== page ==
Healing Strokes: One survivor’s story of domestic abuse

Local

WICHITA, Kans. (KSNW) – One out of four. That is how many women are exposed to violence by their intimate partner. It happens every 20 minutes.

For a Wichita woman, she was that one.

Ann Hotchkin is a survivor who best shares her story on a canvas in a quiet room that’s been turned into a studio.

“It is the space where healing commences,” she says. “Then the creating began.”

Hotchkin’s art shows pain through paint. It is a view of domestic violence that not many are ready to see.

It is one a brush can paint but never cover up.

“We had in Sedgwick County in 2017, 27,000 domestic police cases, in our own back yard, right here,” she says.

What she and thousands of others went through is not easy for people to understand.

“You don’t even realize that it is happening to you,” she says.

Hotchkin’s paintings are a journal of her abuse, pictures she says were taken by her abuser showing abuse.

“I remember not wanting to do that,” she explains. “I remember like either do it, or what if.”

In 2018, Hotchkin was brutally beaten leaving her with injuries and medical bills. Now, she is conquering her emotional pain. She is painting a picture of hope for the future.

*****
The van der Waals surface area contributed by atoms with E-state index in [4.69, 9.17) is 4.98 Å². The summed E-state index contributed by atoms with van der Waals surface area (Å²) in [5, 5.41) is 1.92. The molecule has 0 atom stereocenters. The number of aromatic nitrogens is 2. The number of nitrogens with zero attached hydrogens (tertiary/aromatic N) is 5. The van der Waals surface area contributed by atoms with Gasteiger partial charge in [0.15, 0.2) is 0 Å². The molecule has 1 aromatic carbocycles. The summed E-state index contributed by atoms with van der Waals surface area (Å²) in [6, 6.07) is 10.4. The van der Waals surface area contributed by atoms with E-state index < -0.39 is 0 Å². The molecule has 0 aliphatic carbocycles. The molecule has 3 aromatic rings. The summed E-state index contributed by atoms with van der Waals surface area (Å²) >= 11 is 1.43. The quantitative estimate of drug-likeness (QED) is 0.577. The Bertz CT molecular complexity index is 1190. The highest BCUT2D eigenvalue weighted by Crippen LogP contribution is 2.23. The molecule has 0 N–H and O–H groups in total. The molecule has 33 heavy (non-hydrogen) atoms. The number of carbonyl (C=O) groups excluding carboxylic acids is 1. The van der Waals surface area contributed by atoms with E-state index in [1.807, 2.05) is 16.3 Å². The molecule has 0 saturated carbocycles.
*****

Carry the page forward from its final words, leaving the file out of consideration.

“That’s what I want. I want people to just look at it in the rawness and the beauty that comes from learning to be a survivor,” she says.

Many of her paintings have sold but her ultimate goal is to spread awareness and help other women who are struggling.

Her art has inspired people within the art community in Wichita. One of those people is Jennifer Steadman, who owns Color T-Hair-apy and helps host art displays during First Friday.

She was made aware of Hotchkin’s artwork in September, just weeks before Domestic Violence Awareness Month.

Steadman shared Hotchkin’s artwork and says many were inspired by the paintings.

Not only were adults impacted, but even children whose parents wanted them to be educated on a difficult but important conversation.

Steadman put together a photo shoot with local photographers and editors, featuring others sharing their pictures and stories of survival.

“Goosebumps everywhere,” says Steadman. “Nobody talks that way and addresses things. That hush, hush subject that we don’t talk about it.”

Steadman says next year she and other businesses on the block are planning to do even more in October for Domestic Violence Awareness Month.

Hotchkin says her art is a way to share her story of survival with others. She wants to focus on her own journey and not focus on the man convicted in her abuse. He is currently serving a 77-month sentence in a Kansas prison for 1 count of aggravated battery and 2 counts of aggravated domestic battery.

There are many options for victims of domestic violence to get help in Wichita.

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